by HENRY HOPKINS
My interest in the Simmental breed started many years ago when I had a small Shorthorn stud. I had a great friend in Penola, Dick Kidman, who was introducing weight gain and more muscle into the breed, starting a form of performance recording, which interested me from the beginning.
It is interesting to look back to a sale at Melbourne Show time when the Auctioneer mentioned the fact that one of the bulls in the ring had been “performance recorded”. The attendance burst out laughing and in some cases jeering! We have come a long way since then.
I was fortunate enough to be awarded a Nuffield Scholarship in 1966. On my way to the U.K. I had an opportunity to visit Kenya and for the first time I saw Simmental cattle at a show there. I was completely hooked from that time on.
The Wormbete Simmental stud was one of the original studs to import Simmental semen from the U.K. I have always believed it important to have large numbers of cattle to work with to enable those that are not up to standard to be “classed out.” Several hundred cattle were used in our insemination program
As one of the original councilors from Victoria I was involved in the formation of the breed in Australia. WHAT AN OPPORTUNITY WE HAD! The council very quickly moved forward in the banning of fostering and made it compulsory that all cattle were dehorned, and of-course introduced a system of performance recording which is now accepted by so many breeds of cattle in Australia.
Council was a very unselfish and generous team with representatives from every state. Our first President was Dick Vincent from Western Australia, whose contribution to the breed was enormous. I became the second President for 12 months, Dick then taking office for a further term of 3 years.
It gave me great pride to be acknowledged 2 years ago with Life membership of the Simmental Society.
The Wormbete stud pushed forward with good numbers, our aim was to have cattle that would perform well in Australian conditions, sound feet, legs, with early maturity etc. We continued large artificial Insemination programs backed up with other prominent Australian bulls and soon began to develop cattle that we were very proud of.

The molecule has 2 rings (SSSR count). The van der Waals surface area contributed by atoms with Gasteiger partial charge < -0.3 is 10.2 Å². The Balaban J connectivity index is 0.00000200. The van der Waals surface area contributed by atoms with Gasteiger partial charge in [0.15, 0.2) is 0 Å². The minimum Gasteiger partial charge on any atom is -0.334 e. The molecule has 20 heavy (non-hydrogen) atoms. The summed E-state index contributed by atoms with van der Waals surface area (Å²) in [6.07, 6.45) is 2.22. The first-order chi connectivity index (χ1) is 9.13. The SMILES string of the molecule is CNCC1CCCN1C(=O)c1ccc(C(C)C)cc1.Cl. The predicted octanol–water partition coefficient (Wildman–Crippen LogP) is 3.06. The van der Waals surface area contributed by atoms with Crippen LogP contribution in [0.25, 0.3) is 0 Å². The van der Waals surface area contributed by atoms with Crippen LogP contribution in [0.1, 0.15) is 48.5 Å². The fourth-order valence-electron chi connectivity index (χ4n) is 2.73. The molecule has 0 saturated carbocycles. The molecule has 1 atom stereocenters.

We had several sales on the property while at Winchelsea. Later the stud withstood several property moves in its’ entirety, proving it had the ability to adapt and remain strong in a variety of conditions.
For 15 years the stud has been at “Allawah” Illabo NSW where my son John and his wife, Nicole continue the strong breeding objectives we have always believed so fundamental. They have shown great ability in moving the stud forward.
A further aim in the development of the stud was to have a high standard of horned cattle before introducing the polled gene. This has now worked well with their advancements that I am very excited about. Finally I would like to make a warning to breeders of the future, to be very wary and careful of following “fashions” which has caused considerable trouble to some in the past.
My faith in the breed has never wavered; it has all the traits we would wish to have, milk, growth, muscle and considerable fertility, all in this one breed.
Henry W.W Hopkins
(1933 – 2014)